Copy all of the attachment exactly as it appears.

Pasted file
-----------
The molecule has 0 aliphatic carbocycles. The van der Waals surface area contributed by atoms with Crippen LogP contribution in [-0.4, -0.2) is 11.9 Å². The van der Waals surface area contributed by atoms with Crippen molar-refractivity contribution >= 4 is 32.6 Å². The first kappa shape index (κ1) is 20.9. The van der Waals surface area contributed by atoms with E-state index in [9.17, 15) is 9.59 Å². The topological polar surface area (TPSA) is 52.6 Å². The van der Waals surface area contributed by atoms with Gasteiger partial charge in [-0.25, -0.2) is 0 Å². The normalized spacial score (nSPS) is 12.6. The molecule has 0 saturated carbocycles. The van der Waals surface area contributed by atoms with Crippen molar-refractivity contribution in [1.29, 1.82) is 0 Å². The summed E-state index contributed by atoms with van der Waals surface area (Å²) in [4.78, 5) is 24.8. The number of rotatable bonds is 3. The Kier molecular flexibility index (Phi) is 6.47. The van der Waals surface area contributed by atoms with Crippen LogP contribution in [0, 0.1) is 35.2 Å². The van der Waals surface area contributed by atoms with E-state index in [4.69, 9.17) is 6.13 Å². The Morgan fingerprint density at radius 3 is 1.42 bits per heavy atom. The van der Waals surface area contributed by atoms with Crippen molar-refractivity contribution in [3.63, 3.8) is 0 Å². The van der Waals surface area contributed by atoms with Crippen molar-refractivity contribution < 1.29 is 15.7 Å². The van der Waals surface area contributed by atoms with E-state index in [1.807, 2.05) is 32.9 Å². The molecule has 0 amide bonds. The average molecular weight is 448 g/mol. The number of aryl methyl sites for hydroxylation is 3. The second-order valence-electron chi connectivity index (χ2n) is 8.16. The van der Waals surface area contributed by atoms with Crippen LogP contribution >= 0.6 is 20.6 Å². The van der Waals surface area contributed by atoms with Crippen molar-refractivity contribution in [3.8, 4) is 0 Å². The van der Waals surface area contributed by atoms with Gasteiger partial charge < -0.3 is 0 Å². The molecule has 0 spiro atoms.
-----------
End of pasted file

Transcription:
The molecule has 0 aliphatic carbocycles. The van der Waals surface area contributed by atoms with Crippen LogP contribution in [-0.4, -0.2) is 11.9 Å². The van der Waals surface area contributed by atoms with Crippen molar-refractivity contribution >= 4 is 32.6 Å². The first kappa shape index (κ1) is 20.9. The van der Waals surface area contributed by atoms with E-state index in [9.17, 15) is 9.59 Å². The topological polar surface area (TPSA) is 52.6 Å². The van der Waals surface area contributed by atoms with Gasteiger partial charge in [-0.25, -0.2) is 0 Å². The normalized spacial score (nSPS) is 12.6. The molecule has 0 saturated carbocycles. The van der Waals surface area contributed by atoms with Crippen molar-refractivity contribution in [1.29, 1.82) is 0 Å². The summed E-state index contributed by atoms with van der Waals surface area (Å²) in [4.78, 5) is 24.8. The number of rotatable bonds is 3. The Kier molecular flexibility index (Phi) is 6.47. The van der Waals surface area contributed by atoms with Crippen LogP contribution in [0, 0.1) is 35.2 Å². The van der Waals surface area contributed by atoms with E-state index in [4.69, 9.17) is 6.13 Å². The Morgan fingerprint density at radius 3 is 1.42 bits per heavy atom. The van der Waals surface area contributed by atoms with Crippen molar-refractivity contribution in [3.63, 3.8) is 0 Å². The van der Waals surface area contributed by atoms with Crippen molar-refractivity contribution < 1.29 is 15.7 Å². The van der Waals surface area contributed by atoms with E-state index in [1.807, 2.05) is 32.9 Å². The molecule has 0 amide bonds. The average molecular weight is 448 g/mol. The number of aryl methyl sites for hydroxylation is 3. The second-order valence-electron chi connectivity index (χ2n) is 8.16. The van der Waals surface area contributed by atoms with Crippen LogP contribution >= 0.6 is 20.6 Å². The van der Waals surface area contributed by atoms with Crippen molar-refractivity contribution in [3.8, 4) is 0 Å². The van der Waals surface area contributed by atoms with Gasteiger partial charge < -0.3 is 0 Å². The molecule has 0 spiro atoms.